Back in October 2014, we had the pleasure of capturing aerial video footage in one of our favorite landscapes in Canada: Northern Ontario. We were there for the filming of a feature documentary titled “Painted Land: In Search of the Group of Seven”. If you live in Canada, you can currently watch the entire film on TVO’s website here. Additionally, if you happen to live in the Toronto city area, Bloor Cinema will be screening the film on March 24th as part of The Ontario Media Development Corporation 10th anniversary celebrations.
During the two weeks of filming we experienced this incredible landscape at the exact peak of the autumn colours. All the trees were vibrant with red, orange and yellow, which created the perfect backdrop for this story. It is no wonder that these locations inspired the famous Group Of Seven painters: Lawren Harris, J.E.H. MacDonald, Arthur Lismer, Frederick Varley, Frank Johnston, Franklin Carmichael and A.Y. Jackson. We feel so privileged to have been the lucky team chosen for drone aerial cinematography of these beautiful landscapes following the journey of these legendary painters.
“Painted Land” follows author and wilderness photographer Joanie and Gary McGuffin and art historian Michael Burtch, as they set out to find the actual locations in northern Ontario that inspired the legendary Group Of Seven and some of their most iconic works of art. The film weaves the iconic paintings and fascinating stories of these artists with the modern day journey, taking viewers through some of Canada’s most stunning landscapes.TVO
Throughout the filming of this project we had the fortunate position to have the trust of our wonderful director Phyllis Ellis and producer Nancy Lang, to often go on our own as a separate unit and film both the landscapes and the three protagonists within the landscapes. It was a wonderful creative position to be in, and we have gathered some of the most elegant and serene footage we have ever captured. As the show aired back on October 18, 2015 on TVO we have now the pleasure to share a selection of these great aerial video shots.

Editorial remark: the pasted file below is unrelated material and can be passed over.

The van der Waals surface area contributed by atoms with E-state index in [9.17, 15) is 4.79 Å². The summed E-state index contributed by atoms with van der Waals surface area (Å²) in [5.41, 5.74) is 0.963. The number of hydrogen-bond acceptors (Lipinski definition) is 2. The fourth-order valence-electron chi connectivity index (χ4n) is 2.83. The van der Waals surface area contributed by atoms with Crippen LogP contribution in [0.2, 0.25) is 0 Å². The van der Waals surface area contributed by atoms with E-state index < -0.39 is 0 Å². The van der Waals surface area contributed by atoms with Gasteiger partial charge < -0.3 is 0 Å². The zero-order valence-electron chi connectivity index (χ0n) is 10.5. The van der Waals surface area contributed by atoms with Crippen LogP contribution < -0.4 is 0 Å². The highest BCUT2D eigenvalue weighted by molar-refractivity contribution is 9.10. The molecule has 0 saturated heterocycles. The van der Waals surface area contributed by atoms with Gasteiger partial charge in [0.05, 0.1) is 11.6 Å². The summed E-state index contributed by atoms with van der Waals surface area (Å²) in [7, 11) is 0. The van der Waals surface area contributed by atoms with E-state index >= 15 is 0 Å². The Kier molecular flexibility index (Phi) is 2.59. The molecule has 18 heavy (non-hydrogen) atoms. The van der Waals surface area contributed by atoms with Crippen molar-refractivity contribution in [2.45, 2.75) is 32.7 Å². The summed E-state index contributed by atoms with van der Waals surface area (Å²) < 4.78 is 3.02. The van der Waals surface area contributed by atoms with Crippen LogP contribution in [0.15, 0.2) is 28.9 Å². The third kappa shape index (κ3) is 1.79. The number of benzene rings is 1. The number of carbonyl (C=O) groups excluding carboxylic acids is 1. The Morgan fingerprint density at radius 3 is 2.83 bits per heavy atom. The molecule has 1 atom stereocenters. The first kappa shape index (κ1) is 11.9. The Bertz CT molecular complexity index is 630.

In today’s fast cut editing world, rarely can a show give more than a few seconds to a single shot. Often long takes need to develop and can only be sustained if they are constantly changing and offering something new. Most of our filming is to capture a brief moment, either to reveal a landscape in a dynamic way or offer a quick perspective of a scene from a different angle. The editor then selects a few seconds of a shot before cutting to a different camera angle to move the story forward as quickly as possible. But when Gabie framed this particular shot, she was ecstatic. The shot was a long take, and she knew there is no way they would use all of it. In our minds it would be chopped up into bits. However, there was something unique and ethereal about this shot. The fog was surreal that morning and it looked like a painting. As the drone kept flying, the shot transformed in a perfect way. Gabie was careful to frame out the edge of the land so that it only revealed the reflection of the trees and gave the impression of canoeing in the sky. It was the perfect shot for a story of landscape. Incredibly, after the director and producers saw the shot and were overcome with the same feelings, the decision was made to use the shot in its entirety at the end of the film. So to share; here is this very long surreal take:
Below are some photos of our trip, and a map of the route we took in order to capture these stunning aerial images with the drone in Northern Ontario, Canada.